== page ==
The curtain rises in silence. It’s only then that we hear the prelude to Il Tabarro, a masterful depiction of the River Seine flowing languorously through the byways of Paris, here (thanks to an excellent libretto by Giuseppe Adami) given prominence as a major character. The water’s ebb and flow goes in only one direction, stressing the inevitability of fate, and a life of labor and pain. The protagonists get what they can out of this harshness, and Puccini’s music reflects that warped, oppressive environment. You can taste the expressionistic flavor in nearly every bar.

After his whole-tone experiment with La Fanciulla, in Il Tabarro the composer went all-out by not only channeling Debussy, but more prominently the music of the Russian school (Mussorgsky and the young Stravinsky). It’s remarkable how far Puccini had progressed from the banality of La Rondine (1917), that pseudo-Viennese operetta and Traviata wannabe that prefaced Il Trittico, to this.

You could say, too, that the problems of little people in Trittico don’t amount to a hill of beans in this crazy, mixed-up world of the opera. However, the issues that working stiffs had to deal with in Berg’s Wozzeck, which had its world premiere only a few short years after Il Trittico bowed, were fully formed and addressed in Tabarro, and by the briefest of means. Compositionally speaking, there are numerous examples of characters commenting on their situation, sometimes spoken in hushed tones, other times in rising and falling cadences, or just plain monotones.

One of them, the rag picker La Frugola, has an odd little number early on where she shows off what her rummaging through the Paris trash heaps has turned up. It’s basically a stream of consciousness narrative. With metronomic echoes of Bizet’s L’Arlésienne Suite, along with similar vignettes scattered throughout the entirety of the triptych, these moments pay considerable reverence to the downtrodden (specifically, those found in Hugo’s Les Misérables, or the works of Émile Zola), in a type of musical shorthand only a composer of Puccini’s innate dramatic sensibility could assemble.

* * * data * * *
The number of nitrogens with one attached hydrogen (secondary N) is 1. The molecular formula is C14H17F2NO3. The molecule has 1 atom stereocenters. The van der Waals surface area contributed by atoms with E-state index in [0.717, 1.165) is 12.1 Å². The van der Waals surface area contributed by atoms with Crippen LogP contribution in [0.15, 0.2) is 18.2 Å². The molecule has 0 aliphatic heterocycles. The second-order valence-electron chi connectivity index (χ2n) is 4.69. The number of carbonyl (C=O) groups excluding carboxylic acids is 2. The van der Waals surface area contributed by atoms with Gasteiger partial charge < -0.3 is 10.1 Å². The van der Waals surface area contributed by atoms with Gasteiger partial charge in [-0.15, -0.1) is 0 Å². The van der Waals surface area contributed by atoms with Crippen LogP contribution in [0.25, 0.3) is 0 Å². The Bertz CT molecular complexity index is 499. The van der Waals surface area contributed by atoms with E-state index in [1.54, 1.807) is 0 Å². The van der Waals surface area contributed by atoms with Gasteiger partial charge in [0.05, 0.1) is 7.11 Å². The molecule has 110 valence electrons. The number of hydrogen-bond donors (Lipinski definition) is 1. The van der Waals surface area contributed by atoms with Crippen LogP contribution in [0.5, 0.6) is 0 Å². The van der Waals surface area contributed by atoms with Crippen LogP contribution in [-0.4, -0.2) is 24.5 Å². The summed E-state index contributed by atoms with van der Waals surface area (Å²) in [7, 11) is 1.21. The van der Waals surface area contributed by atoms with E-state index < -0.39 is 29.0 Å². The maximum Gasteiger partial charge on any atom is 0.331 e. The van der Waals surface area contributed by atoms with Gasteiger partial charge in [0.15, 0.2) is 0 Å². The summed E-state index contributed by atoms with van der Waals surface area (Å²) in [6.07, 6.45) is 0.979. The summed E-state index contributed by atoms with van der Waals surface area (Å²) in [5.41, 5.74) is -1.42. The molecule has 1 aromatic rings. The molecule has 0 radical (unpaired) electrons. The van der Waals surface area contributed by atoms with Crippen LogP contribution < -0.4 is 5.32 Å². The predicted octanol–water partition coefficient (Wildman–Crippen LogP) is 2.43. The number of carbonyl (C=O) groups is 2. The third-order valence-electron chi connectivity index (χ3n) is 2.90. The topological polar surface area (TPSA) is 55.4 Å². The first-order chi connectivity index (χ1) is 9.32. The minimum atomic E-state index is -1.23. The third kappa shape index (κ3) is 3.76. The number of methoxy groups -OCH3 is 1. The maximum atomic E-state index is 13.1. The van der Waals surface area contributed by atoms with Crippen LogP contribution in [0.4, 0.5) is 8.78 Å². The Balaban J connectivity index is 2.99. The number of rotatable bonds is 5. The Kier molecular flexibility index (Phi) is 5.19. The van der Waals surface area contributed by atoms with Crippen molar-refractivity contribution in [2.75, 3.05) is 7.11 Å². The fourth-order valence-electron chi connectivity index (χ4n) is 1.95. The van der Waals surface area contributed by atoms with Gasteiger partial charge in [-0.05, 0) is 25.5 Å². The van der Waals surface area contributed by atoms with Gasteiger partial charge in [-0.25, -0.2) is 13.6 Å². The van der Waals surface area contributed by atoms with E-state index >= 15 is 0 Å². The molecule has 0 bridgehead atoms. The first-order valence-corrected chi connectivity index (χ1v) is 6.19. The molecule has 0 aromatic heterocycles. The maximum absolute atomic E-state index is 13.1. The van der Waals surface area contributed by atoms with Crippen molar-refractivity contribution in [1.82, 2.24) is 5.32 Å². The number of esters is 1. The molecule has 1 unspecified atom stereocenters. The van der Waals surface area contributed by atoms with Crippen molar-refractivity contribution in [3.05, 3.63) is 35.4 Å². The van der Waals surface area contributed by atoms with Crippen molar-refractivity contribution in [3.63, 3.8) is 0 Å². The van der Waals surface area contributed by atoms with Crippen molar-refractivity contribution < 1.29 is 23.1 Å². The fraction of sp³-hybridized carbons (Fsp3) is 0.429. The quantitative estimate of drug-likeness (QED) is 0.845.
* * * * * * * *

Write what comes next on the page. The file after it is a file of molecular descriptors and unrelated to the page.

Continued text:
Giorgetta (Amber Wagner, left) tries to follow La Frugola’s (MaryAnn McCormick) thoughts in ‘Il Tabarro’

This musical shorthand went hand-in-hand with the prevailingly bleak atmosphere, one of inescapable despair and drudgery; of common folk grasping at fleeting moments of gratification, be they sexual (i.e., Giorgetta’s wild fling with Luigi) or other forms (Tinca’s alcoholism, La Frugola’s obsessive compulsiveness). Events occur at such a rapid pace that audiences barely have time to catch their collective breath, so well has Puccini understood and developed the art of the short phrase. The handling of key dramatic situations, and the spaces between notes, are flawlessly interpreted all through the opera’s single act, and, indeed, throughout its sister works, Suor Angelica and Gianni Schicchi. Despite the added casting burdens placed on opera houses due to the multiple roles involved (several of which can be doubled or even tripled, I might add), the rewards are great for artists rightly in tune with their requirements.

On that note, the Met’s matinee cast for Tabarro was ready and able to tackle this assignment. It included the amply endowed soprano of Amber Wagner as Giorgetta, tenor Marcelo Álvarez as Luigi, mezzo-soprano MaryAnn McCormick (in place of the formerly announced Stephanie Blythe) as La Frugola, baritone George Gagnidze as Michele, basso Maurizio Muraro as Talpa, and tenor Tony Stevenson as Tinca. The Parisian-born Bertrand de Billy (an excellent choice) presided over the worthy Met Opera Orchestra. As a matter of fact, Monsieur De Billy was a most indulgent and reliable orchestra leader. His background in French and Italian opera gave him a tremendous advantage in presenting these three works in the best light, especially Tabarro where the setting is not-so-Gay Paree.

Michele the barge owner (George Gagnidze) wonders who his wife’s lover is in the finale to ‘Il Tabarro’